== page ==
an issue of The Strategic Review where he talks about alignment. There, saints are exemplars of Lawful Goodness, just as devils are exemplars of Lawful Evilness and demons exemplars of Chaotic Evilness. While AD&D provided lots of information on devils and demons, saints get no similar treatment (neither do "godlings," but no one seems to care about them for some reason).
That's where "Setting Saintly Standards" steps in. Bennie proposes that saints are special servants of the gods who've achieved immortality and some measure of divine power. He makes them on par with Greyhawk's "quasi-deities" like Murlynd or Keoghtom, but explicitly tied to a specific deity, whom they serve and whose cause they promote. The article lays out their spell-like abilities and offers four examples of saints from his own campaign to give the referee some idea of how to create saints of his own. He likewise suggests that some saints -- "patron saints" -- may have shrines dedicated to them and, over time, achieve sufficient power to become demigods in their own right. Exactly what this means for relations between the saint, his followers, and the deity he ostensibly serves is never discussed.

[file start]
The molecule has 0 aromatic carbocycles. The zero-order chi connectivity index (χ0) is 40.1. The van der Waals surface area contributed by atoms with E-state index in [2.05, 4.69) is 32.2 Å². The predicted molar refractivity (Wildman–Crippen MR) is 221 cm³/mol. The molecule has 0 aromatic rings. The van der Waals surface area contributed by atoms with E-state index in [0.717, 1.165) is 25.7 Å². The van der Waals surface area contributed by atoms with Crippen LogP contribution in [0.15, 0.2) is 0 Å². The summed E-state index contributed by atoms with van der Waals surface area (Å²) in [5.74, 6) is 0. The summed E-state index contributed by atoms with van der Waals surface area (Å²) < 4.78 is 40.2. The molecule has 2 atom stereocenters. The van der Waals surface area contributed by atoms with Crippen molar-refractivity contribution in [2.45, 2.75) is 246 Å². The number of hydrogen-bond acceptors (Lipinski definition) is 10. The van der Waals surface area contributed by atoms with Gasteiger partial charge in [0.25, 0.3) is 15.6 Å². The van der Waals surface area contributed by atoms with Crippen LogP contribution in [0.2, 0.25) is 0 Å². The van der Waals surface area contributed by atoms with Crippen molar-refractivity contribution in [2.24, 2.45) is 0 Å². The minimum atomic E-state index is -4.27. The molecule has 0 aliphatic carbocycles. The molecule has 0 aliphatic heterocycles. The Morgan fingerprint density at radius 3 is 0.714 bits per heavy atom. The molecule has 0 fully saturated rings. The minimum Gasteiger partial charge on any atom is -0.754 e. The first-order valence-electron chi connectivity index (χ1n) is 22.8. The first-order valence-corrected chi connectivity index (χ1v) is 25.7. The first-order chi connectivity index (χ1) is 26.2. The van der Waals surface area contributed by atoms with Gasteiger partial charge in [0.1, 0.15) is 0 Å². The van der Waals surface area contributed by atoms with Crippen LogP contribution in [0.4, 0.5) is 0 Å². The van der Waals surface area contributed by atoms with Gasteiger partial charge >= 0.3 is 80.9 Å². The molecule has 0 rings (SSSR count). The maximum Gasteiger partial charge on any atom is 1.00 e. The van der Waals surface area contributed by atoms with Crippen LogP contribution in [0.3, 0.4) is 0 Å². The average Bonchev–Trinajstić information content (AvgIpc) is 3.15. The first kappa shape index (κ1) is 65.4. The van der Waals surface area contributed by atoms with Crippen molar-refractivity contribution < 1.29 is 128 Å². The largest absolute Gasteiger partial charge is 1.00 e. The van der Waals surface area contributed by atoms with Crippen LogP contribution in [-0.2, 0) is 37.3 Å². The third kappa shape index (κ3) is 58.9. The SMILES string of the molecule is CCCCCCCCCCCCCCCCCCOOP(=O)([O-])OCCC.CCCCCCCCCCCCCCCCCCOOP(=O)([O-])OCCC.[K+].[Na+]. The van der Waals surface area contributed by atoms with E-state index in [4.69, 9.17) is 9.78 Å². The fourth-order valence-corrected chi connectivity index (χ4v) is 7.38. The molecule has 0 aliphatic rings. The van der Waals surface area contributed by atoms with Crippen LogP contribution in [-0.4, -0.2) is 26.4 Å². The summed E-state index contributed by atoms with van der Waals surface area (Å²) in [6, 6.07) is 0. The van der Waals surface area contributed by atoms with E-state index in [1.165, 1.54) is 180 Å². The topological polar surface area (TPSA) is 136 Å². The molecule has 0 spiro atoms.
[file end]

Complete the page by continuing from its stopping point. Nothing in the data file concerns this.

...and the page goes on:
I'm on record as intensely disliking the reduction of gods and semi-divine beings to game stats. It's not for nothing that I dislike both Gods, Demigods & Heroes and Deities & Demigods. One of D&D's worst failings is its reductionism, its voracious appetite to turn everything into either a monster to be killed or a piece of magical technology to be wielded. Saints, as Bennie imagines them, are just big monsters -- or little gods -- to be confronted rather than anything more sublime. Maybe I'd be less bothered by this if he'd have adopted another term for what he's presenting; I don't think the idea of fighting gods is necessarily out of bounds. For certain styles of fantasy, it's even highly appropriate. But saint has a very specific meaning and Gygax's mention of them is almost certainly tied up in the implicit Christianity of early gaming.
Late 1983, though, was a long distance away from 1974, though, and the culture of the hobby had changed. What to Gygax had seemed obvious was now in need of explication and not just explication but expansion. That's why Bennie broadens the use of the term "saint" to include the servants of any god, not just Lawful Good ones. Thus we have St. Kargoth, a fallen paladin, among the four examples he provides us. To say that the idea of an "anti-saint" or "dark saint" is bizarre to me is an understatement. Mind you, I find the idea of non-Lawful Good paladins similarly bizarre, so clearly I'm out of step with a lot of gamers, no that this is any surprise.